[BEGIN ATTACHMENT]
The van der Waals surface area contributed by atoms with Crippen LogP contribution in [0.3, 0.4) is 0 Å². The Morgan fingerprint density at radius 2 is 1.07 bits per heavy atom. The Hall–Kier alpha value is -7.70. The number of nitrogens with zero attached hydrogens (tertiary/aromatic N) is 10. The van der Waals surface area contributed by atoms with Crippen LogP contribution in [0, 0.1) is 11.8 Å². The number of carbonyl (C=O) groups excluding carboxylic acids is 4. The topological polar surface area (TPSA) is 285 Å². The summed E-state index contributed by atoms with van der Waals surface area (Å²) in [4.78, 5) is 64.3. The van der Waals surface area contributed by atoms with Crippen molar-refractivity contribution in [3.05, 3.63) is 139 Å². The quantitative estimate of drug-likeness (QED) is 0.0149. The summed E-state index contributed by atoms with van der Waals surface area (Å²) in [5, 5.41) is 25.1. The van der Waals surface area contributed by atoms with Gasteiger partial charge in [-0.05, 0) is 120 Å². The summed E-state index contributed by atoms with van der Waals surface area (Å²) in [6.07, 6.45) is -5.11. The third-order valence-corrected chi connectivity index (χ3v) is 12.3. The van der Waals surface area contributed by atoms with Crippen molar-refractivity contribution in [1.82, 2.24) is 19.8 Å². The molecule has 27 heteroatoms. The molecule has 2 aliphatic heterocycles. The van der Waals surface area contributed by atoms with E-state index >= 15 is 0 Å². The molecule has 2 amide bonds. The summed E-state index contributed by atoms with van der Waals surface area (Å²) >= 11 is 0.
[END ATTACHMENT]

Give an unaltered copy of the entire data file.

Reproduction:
The van der Waals surface area contributed by atoms with Crippen LogP contribution in [0.3, 0.4) is 0 Å². The Morgan fingerprint density at radius 2 is 1.07 bits per heavy atom. The Hall–Kier alpha value is -7.70. The number of nitrogens with zero attached hydrogens (tertiary/aromatic N) is 10. The van der Waals surface area contributed by atoms with Crippen LogP contribution in [0, 0.1) is 11.8 Å². The number of carbonyl (C=O) groups excluding carboxylic acids is 4. The topological polar surface area (TPSA) is 285 Å². The summed E-state index contributed by atoms with van der Waals surface area (Å²) in [4.78, 5) is 64.3. The van der Waals surface area contributed by atoms with Crippen molar-refractivity contribution in [3.05, 3.63) is 139 Å². The quantitative estimate of drug-likeness (QED) is 0.0149. The summed E-state index contributed by atoms with van der Waals surface area (Å²) in [5, 5.41) is 25.1. The van der Waals surface area contributed by atoms with Gasteiger partial charge in [-0.05, 0) is 120 Å². The summed E-state index contributed by atoms with van der Waals surface area (Å²) in [6.07, 6.45) is -5.11. The third-order valence-corrected chi connectivity index (χ3v) is 12.3. The van der Waals surface area contributed by atoms with Crippen molar-refractivity contribution in [1.82, 2.24) is 19.8 Å². The molecule has 27 heteroatoms. The molecule has 2 aliphatic heterocycles. The van der Waals surface area contributed by atoms with E-state index >= 15 is 0 Å². The molecule has 2 amide bonds. The summed E-state index contributed by atoms with van der Waals surface area (Å²) >= 11 is 0.